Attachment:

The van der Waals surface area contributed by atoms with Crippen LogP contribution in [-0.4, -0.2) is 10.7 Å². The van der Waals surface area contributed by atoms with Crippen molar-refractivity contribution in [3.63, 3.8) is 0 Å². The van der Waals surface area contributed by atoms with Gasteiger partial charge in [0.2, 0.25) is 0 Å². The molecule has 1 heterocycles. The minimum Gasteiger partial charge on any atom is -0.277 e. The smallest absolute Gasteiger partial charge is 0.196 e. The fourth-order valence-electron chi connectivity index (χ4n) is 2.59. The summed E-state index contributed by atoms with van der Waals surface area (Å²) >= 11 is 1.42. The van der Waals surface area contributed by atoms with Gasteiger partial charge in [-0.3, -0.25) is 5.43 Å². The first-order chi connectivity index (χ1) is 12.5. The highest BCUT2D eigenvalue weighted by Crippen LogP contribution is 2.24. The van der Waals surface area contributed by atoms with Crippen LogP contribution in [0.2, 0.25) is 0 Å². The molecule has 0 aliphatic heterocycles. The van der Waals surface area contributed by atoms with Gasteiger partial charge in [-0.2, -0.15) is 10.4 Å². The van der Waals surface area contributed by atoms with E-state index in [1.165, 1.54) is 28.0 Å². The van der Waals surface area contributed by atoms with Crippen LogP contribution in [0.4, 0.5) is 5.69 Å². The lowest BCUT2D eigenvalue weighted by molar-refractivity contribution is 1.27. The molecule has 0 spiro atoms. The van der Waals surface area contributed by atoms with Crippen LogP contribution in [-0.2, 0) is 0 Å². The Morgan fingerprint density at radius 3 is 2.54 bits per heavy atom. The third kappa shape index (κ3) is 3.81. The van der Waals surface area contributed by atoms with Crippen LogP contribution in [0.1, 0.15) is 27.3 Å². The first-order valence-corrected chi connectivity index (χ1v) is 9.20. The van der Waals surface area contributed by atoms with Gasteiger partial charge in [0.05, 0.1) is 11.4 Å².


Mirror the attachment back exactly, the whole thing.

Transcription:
The van der Waals surface area contributed by atoms with Crippen LogP contribution in [-0.4, -0.2) is 10.7 Å². The van der Waals surface area contributed by atoms with Crippen molar-refractivity contribution in [3.63, 3.8) is 0 Å². The van der Waals surface area contributed by atoms with Gasteiger partial charge in [0.2, 0.25) is 0 Å². The molecule has 1 heterocycles. The minimum Gasteiger partial charge on any atom is -0.277 e. The smallest absolute Gasteiger partial charge is 0.196 e. The fourth-order valence-electron chi connectivity index (χ4n) is 2.59. The summed E-state index contributed by atoms with van der Waals surface area (Å²) >= 11 is 1.42. The van der Waals surface area contributed by atoms with Gasteiger partial charge in [-0.3, -0.25) is 5.43 Å². The first-order chi connectivity index (χ1) is 12.5. The highest BCUT2D eigenvalue weighted by Crippen LogP contribution is 2.24. The van der Waals surface area contributed by atoms with Crippen LogP contribution in [0.2, 0.25) is 0 Å². The molecule has 0 aliphatic heterocycles. The van der Waals surface area contributed by atoms with Gasteiger partial charge in [-0.2, -0.15) is 10.4 Å². The van der Waals surface area contributed by atoms with E-state index in [1.165, 1.54) is 28.0 Å². The van der Waals surface area contributed by atoms with Crippen LogP contribution in [0.4, 0.5) is 5.69 Å². The lowest BCUT2D eigenvalue weighted by molar-refractivity contribution is 1.27. The molecule has 0 spiro atoms. The van der Waals surface area contributed by atoms with Crippen LogP contribution in [-0.2, 0) is 0 Å². The Morgan fingerprint density at radius 3 is 2.54 bits per heavy atom. The third kappa shape index (κ3) is 3.81. The van der Waals surface area contributed by atoms with Crippen LogP contribution in [0.1, 0.15) is 27.3 Å². The first-order valence-corrected chi connectivity index (χ1v) is 9.20. The van der Waals surface area contributed by atoms with Gasteiger partial charge in [0.05, 0.1) is 11.4 Å².